The Beerol Process is another film developer like the Caffenol Process that is a bit hard to believe but the results are amazing. Our development of Ilford FP4 produced a rather contrasty set of negatives which are really sharp for a beer based developer. For us this is certainly the best diy home developer we've tested so far and will be something that we'll try more of with different black and white films
500ml of Beer (We used Erdinger fine yeast wheat beer, 5.3%)
50g of Washing Soda
12g Vitamin-C Powder (from 1000mg Chewable Tablets)
Patterson hand tank or Equivalent (including spools).
Changing bag or light tight room (darkroom).
Ilford Rapid Fixer or Equivalent.
For a few of these ingredients you can actually make do with simple household goods, Washing Soda can be made by simply baking conventional Barcabonate of Soda in a oven at 200c for 35-40 mins. This process removes the hydrogen component eliminating it's reactivity to water, in effect making the baking soda into a water thinner, so for this experiment it is an essential part of the process. Like the Caffenol Process we will need to combine the washing soda with the Beer we've bought, this can create some bubbles and unfortunately stinks so much so be prepared. Lastly we need to add the vitamin C (from crushed tablets) to the mix. We noticed that when we added the washing soda that it clumped up, so make sure to stir well and they will dissolve eventually. Once your mixture in complete you'll be able to develop rolls of film and even paper negatives (ie Ilford Multigrade etc).
Ilford Paper Development
Our first test with paper negatives came out well - using one of our micro cameras to make a mini negative. This developed well with a slight brown cast from the beer which creates a blue toned print like that of the Caffenol Process. For our tests we developed the prints as normal, exposing the Ilford paper at ISO 3 and a development time of around 2-4 minutes. Unlike the Caffenol you will not need to increase the ISO setting on your light meter to better fit the developing tim. As for temperature, we suggest to have the Beer at around 20 to 23 degrees celcius for all paper developments.
Black and White Film Development
For developing black and white films, a 500ml solution will be ideal for a standard Paterson hand tank of 1 to 2 spools. Our recommendation would be to develop your roll/s of film for double the manufacture's recommended timings when using a normal developer (these can be found on their website/s). For our experiment we developed a roll of 35mm Ilford FP4 for 15 minutes.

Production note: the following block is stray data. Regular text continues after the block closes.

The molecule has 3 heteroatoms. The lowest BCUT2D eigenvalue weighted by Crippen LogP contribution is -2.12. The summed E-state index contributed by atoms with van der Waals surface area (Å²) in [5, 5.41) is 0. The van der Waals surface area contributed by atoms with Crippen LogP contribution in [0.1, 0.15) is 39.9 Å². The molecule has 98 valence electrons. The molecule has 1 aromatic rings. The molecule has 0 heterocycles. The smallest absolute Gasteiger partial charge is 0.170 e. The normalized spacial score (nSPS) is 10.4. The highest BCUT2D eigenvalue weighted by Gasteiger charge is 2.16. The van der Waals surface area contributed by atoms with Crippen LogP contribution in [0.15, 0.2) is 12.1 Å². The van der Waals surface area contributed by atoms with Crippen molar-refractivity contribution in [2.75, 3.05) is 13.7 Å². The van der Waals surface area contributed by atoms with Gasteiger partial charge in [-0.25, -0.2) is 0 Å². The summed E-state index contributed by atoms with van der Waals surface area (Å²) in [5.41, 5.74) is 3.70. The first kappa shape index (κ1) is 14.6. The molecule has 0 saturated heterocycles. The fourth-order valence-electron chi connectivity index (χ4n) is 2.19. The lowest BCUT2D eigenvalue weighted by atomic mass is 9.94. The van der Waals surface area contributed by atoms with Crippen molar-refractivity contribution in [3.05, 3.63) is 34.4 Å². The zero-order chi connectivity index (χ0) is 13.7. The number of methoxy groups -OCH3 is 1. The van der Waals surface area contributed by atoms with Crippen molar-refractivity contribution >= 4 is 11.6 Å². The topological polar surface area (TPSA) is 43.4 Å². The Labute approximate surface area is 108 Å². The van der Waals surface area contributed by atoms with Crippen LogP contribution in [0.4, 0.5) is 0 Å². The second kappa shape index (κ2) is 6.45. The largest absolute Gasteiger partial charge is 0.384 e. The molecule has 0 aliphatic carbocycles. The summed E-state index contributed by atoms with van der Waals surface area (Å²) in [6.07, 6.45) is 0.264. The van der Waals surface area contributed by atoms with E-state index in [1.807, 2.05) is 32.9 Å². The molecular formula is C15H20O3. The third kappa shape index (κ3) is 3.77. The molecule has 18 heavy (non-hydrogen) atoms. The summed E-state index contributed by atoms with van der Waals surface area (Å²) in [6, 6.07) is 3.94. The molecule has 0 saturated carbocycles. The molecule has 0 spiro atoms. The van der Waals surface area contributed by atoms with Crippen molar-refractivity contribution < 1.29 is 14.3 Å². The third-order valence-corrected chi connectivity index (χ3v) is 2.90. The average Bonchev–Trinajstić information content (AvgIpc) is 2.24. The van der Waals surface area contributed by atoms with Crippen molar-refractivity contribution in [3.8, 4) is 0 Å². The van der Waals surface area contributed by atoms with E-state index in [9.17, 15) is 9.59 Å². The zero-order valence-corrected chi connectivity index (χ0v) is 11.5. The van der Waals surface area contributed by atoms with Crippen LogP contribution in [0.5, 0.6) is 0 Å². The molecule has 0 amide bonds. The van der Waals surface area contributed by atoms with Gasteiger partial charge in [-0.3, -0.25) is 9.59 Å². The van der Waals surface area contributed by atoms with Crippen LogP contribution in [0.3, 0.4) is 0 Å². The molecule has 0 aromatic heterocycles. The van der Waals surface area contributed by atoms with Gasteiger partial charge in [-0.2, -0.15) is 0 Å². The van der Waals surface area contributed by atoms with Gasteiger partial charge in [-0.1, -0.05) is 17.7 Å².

When developing the film, it is essential to load the film in complete darkness. This avoids destroying your negatives as the film is highly reactive to light. Once you have loaded your film into the hand tank you can start developing. Start by adding the Beerol solution you have made and develop for the required amount of time. Once you finish the development cycle, you can use tap water as a stop bath or Ilfostop equivalents to neutralize the developer. We usually run a stop bath for 1-2 minutes with tap water or 1 minute with Ilfostop. Lastly, it's essential to use a fixer as it stabilises the film and stops any potential of futher development or deterioration over time, we recommend using a fixer for 5 minutes. We always recommend to rinse your film in the hand tank for 5 minutes at least twice before hanging to dry, this removes excess fixer and helps to clean the film. Examples of our Beerol test below from a roll of Ilford FP4.
Note for all processes after development we have used Ilford's own Rapid Fixer and Ilfostop (stop bath) products for both film and paper.
Disclaimer: it is extremely unwise to drink or ingest the by products of this developer!